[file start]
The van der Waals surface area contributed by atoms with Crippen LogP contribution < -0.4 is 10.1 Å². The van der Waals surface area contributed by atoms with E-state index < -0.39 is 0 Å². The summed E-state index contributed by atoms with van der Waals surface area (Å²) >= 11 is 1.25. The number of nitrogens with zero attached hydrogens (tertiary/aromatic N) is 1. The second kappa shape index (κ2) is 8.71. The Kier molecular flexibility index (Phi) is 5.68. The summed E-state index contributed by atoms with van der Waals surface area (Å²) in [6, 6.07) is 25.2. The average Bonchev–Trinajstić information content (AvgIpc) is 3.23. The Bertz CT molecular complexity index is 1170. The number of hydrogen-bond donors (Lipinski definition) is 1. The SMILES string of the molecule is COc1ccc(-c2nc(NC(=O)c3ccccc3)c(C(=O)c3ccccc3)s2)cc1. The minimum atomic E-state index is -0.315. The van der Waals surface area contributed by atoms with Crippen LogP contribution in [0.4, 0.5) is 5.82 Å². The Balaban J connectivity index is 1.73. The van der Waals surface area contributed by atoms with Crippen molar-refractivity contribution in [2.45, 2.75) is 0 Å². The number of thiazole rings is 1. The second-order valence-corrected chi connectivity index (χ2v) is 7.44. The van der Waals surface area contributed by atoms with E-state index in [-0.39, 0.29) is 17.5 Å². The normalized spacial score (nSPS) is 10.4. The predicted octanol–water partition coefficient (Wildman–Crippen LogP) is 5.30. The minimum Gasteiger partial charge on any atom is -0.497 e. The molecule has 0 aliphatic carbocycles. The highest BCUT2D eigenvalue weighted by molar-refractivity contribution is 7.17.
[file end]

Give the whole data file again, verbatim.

The van der Waals surface area contributed by atoms with Crippen LogP contribution < -0.4 is 10.1 Å². The van der Waals surface area contributed by atoms with E-state index < -0.39 is 0 Å². The summed E-state index contributed by atoms with van der Waals surface area (Å²) >= 11 is 1.25. The number of nitrogens with zero attached hydrogens (tertiary/aromatic N) is 1. The second kappa shape index (κ2) is 8.71. The Kier molecular flexibility index (Phi) is 5.68. The summed E-state index contributed by atoms with van der Waals surface area (Å²) in [6, 6.07) is 25.2. The average Bonchev–Trinajstić information content (AvgIpc) is 3.23. The Bertz CT molecular complexity index is 1170. The number of hydrogen-bond donors (Lipinski definition) is 1. The SMILES string of the molecule is COc1ccc(-c2nc(NC(=O)c3ccccc3)c(C(=O)c3ccccc3)s2)cc1. The minimum atomic E-state index is -0.315. The van der Waals surface area contributed by atoms with Crippen LogP contribution in [0.4, 0.5) is 5.82 Å². The Balaban J connectivity index is 1.73. The van der Waals surface area contributed by atoms with Crippen molar-refractivity contribution in [2.45, 2.75) is 0 Å². The number of thiazole rings is 1. The second-order valence-corrected chi connectivity index (χ2v) is 7.44. The van der Waals surface area contributed by atoms with E-state index in [-0.39, 0.29) is 17.5 Å². The normalized spacial score (nSPS) is 10.4. The predicted octanol–water partition coefficient (Wildman–Crippen LogP) is 5.30. The minimum Gasteiger partial charge on any atom is -0.497 e. The molecule has 0 aliphatic carbocycles. The highest BCUT2D eigenvalue weighted by molar-refractivity contribution is 7.17.